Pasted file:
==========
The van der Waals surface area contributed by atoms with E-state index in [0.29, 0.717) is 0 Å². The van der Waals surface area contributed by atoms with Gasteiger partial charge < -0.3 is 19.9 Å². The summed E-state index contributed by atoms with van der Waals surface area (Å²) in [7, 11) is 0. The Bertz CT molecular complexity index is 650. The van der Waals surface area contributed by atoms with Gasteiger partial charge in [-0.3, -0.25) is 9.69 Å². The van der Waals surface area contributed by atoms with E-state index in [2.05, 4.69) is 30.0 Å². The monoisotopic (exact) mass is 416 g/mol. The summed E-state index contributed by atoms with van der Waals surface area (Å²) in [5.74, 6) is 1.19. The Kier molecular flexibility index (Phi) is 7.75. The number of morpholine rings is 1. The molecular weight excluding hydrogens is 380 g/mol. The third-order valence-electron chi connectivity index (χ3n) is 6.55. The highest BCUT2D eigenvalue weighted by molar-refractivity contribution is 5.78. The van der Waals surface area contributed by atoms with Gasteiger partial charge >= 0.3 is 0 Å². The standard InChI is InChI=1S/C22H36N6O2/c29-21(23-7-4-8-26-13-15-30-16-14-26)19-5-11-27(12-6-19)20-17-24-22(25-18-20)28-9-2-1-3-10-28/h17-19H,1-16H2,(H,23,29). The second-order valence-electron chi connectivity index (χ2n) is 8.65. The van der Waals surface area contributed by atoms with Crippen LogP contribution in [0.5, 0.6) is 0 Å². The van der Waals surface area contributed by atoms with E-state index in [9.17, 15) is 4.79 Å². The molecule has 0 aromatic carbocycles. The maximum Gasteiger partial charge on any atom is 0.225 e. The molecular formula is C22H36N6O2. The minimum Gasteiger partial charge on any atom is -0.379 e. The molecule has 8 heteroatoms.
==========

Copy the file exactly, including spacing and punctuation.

The van der Waals surface area contributed by atoms with E-state index in [0.29, 0.717) is 0 Å². The van der Waals surface area contributed by atoms with Gasteiger partial charge < -0.3 is 19.9 Å². The summed E-state index contributed by atoms with van der Waals surface area (Å²) in [7, 11) is 0. The Bertz CT molecular complexity index is 650. The van der Waals surface area contributed by atoms with Gasteiger partial charge in [-0.3, -0.25) is 9.69 Å². The van der Waals surface area contributed by atoms with E-state index in [2.05, 4.69) is 30.0 Å². The monoisotopic (exact) mass is 416 g/mol. The summed E-state index contributed by atoms with van der Waals surface area (Å²) in [5.74, 6) is 1.19. The Kier molecular flexibility index (Phi) is 7.75. The number of morpholine rings is 1. The molecular weight excluding hydrogens is 380 g/mol. The third-order valence-electron chi connectivity index (χ3n) is 6.55. The highest BCUT2D eigenvalue weighted by molar-refractivity contribution is 5.78. The van der Waals surface area contributed by atoms with Gasteiger partial charge >= 0.3 is 0 Å². The standard InChI is InChI=1S/C22H36N6O2/c29-21(23-7-4-8-26-13-15-30-16-14-26)19-5-11-27(12-6-19)20-17-24-22(25-18-20)28-9-2-1-3-10-28/h17-19H,1-16H2,(H,23,29). The second-order valence-electron chi connectivity index (χ2n) is 8.65. The van der Waals surface area contributed by atoms with Crippen LogP contribution in [0.5, 0.6) is 0 Å². The van der Waals surface area contributed by atoms with E-state index in [9.17, 15) is 4.79 Å². The molecule has 0 aromatic carbocycles. The maximum Gasteiger partial charge on any atom is 0.225 e. The molecular formula is C22H36N6O2. The minimum Gasteiger partial charge on any atom is -0.379 e. The molecule has 8 heteroatoms.